How does ultrasound work?


Quick Answer

An ultrasound machine works by transmitting high-frequency soundwaves into the body and detecting waves that get reflected back to the probe after the sound hits dense tissue, according to Craig Freudenrich, Ph.D., of HowStuffWorks. After the probe, called a transducer, receives the reflected soundwaves, two-dimensional or three-dimensional images display on a screen that depicts the machine's calculations.

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Full Answer

Freudenrich explains the ultrasound machine determines how far away the objects in the image appear due to the speed the soundwaves return to the transducer. These waves normally take a few millionths of a second to travel from the transducer, into the body and back. Ultrasounds detect waves that travel between tissue boundaries, reflect off bone and reach deeper into the body.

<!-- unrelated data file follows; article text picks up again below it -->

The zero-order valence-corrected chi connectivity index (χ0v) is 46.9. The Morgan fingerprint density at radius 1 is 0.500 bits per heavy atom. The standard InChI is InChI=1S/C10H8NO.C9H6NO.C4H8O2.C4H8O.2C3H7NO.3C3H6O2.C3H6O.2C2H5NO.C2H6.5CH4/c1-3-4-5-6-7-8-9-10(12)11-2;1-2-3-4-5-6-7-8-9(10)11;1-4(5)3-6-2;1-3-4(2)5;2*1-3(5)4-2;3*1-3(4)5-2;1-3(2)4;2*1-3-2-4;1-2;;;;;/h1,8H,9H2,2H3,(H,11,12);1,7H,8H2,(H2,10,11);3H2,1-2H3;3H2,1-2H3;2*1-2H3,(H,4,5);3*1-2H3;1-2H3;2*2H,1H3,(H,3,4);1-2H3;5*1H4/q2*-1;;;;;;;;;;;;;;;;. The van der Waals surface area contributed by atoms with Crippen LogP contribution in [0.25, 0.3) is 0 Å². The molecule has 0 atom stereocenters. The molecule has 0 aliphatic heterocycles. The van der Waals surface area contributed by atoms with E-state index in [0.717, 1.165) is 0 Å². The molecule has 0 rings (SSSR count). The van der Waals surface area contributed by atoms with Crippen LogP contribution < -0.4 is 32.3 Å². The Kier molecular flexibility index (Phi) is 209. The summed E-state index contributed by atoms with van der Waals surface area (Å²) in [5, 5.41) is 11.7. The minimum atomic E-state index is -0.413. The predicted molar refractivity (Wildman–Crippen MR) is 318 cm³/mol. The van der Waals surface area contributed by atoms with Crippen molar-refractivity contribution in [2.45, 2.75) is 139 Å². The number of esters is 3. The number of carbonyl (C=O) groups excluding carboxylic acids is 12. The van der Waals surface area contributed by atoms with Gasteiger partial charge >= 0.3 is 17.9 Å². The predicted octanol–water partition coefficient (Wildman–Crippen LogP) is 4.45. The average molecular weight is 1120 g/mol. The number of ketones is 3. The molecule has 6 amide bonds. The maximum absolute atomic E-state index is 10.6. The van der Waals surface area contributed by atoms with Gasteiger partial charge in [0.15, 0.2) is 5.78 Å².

The Society of Obstetricians and Gynaecologists of Canada indicates ultrasound devices do not use radiation, unlike x-rays. The imaging technology has been used safely on pregnant women for more than 30 years. Ultrasound determines the size of the baby in the uterus, how the baby's heart functions and the growth patterns of other vital organs.

Doctors use ultrasound technology to evaluate pain, swelling and infection. Organs examined by soundwaves include the heart, liver, gallbladder, spleen, pancreas, kidneys, bladder, uterus, eyes and thyroid. The Radiological Society of North America reveals that a Doppler ultrasound even detects blood flow through major arteries.

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